Drone Delivery Canada Photo
Canadian company provides autonomous BVLOS deliveries to remote communities.
The integration of unmanned aircraft systems (UASs) into the airspace—and, just like the Amazon van, into the routine of daily life—has taken another step forward. Drone Delivery Canada (DDC), a small public company with a market capitalization of C$181 million, has earned the first Compliant UAV Operator Special Flight Operations Certificate from Transport Canada. The designation entitles the company to conduct beyond-visual-line-of-sight (BVLOS) operations.
DDC has developed three UAS models. The largest is the autonomous, gasoline-powered Condor cargo drone, which weighs 1,050 lb. and can carry a 400-lb. payload. It can fly at speeds up to 75 miles per hour, with a range of up to 125 miles. The Condor is undergoing extensive flight testing in preparation for its first commercial use, and DDC has preorders for it.
The company’s smallest UAS, the 55-lb., eight-rotor Sparrow, can carry a 9-lb. load up to 18 miles at speeds up to 50 miles per hour. It is already in commercial service. Development and testing of the 176-lb., eight-rotor Robin XL has been put on hold while the company completes testing of the new parachute-equipped version of the Sparrow (named the Canary) and the Condor. Both the Sparrow and Robin XL are powered by lithium-ion batteries.
Even though DDC has developed three drones, the core of its product line is a logistics hub, of which its drone fleet is only one component. That hub, the company’s patented FLYTE software platform, monitors air traffic, weather, obstacles, and other key flight parameters for its deliveries.
More than just an automated flight-tracking program, the cloud-based FLYTE platform also tracks all logistics related to the flight and cargo. It schedules deliveries, monitors shipments and waybills, tracks temperatures for sensitive cargo, runs maintenance logs, and can be integrated into a customer’s logistics software. The software is airframe agnostic and can be used with both crewed and uncrewed aircraft, including helicopters and UASs.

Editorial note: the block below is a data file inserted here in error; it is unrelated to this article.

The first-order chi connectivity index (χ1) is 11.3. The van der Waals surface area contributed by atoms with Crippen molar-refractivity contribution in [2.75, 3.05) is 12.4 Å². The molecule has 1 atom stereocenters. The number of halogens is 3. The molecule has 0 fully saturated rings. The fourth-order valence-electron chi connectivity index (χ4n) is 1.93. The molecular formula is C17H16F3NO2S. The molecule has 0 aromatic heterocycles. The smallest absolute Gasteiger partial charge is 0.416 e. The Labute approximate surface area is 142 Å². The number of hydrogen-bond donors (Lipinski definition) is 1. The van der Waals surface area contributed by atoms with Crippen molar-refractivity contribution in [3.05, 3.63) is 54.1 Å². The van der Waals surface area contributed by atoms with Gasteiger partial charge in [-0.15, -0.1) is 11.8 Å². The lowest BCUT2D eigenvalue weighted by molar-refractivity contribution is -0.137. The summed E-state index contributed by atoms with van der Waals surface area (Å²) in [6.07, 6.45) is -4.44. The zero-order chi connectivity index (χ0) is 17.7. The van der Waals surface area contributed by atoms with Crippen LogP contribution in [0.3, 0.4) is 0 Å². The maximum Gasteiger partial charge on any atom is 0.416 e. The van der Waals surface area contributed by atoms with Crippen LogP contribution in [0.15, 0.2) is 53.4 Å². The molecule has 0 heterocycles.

DDC monitors the drones from its NASA-like, 24/7 drone operational control center in Vaughan, Ontario, just north of Toronto. DDC owns the drones and infrastructure while providing FLYTE as a turnkey system that is sold as a managed service to customers. FLYTE has half a dozen customers so far and has been earning revenue for a year.
“FLYTE runs automatically, and we just monitor it,” says DDC President and CEO Michael Zahra, whose resume includes a bachelor’s degree in electrical engineering and a master’s degree in business administration. He also has 30 years of experience leading the Canadian operations of several companies, including Staples Business Advantage, Yahoo, and Schlumberger.
DDC drones operate autonomously on fixed routes to specific sites. Detect-and-avoid capability is provided at the drone landing sites by ground-based radar systems with about a 12-mile range. A human operator is alerted to take control if a conflict develops with other traffic. Meanwhile, DDC is developing a proprietary detect-and-avoid system.
“Today, there is really not a robust, inexpensive, lightweight, and proven detect-and-avoid system for onboard use for a drone like the Condor,” says Zahra. He notes that sensors that can spot an aircraft out to about 1.2 miles away don’t provide enough warning to avoid a fast-moving aircraft.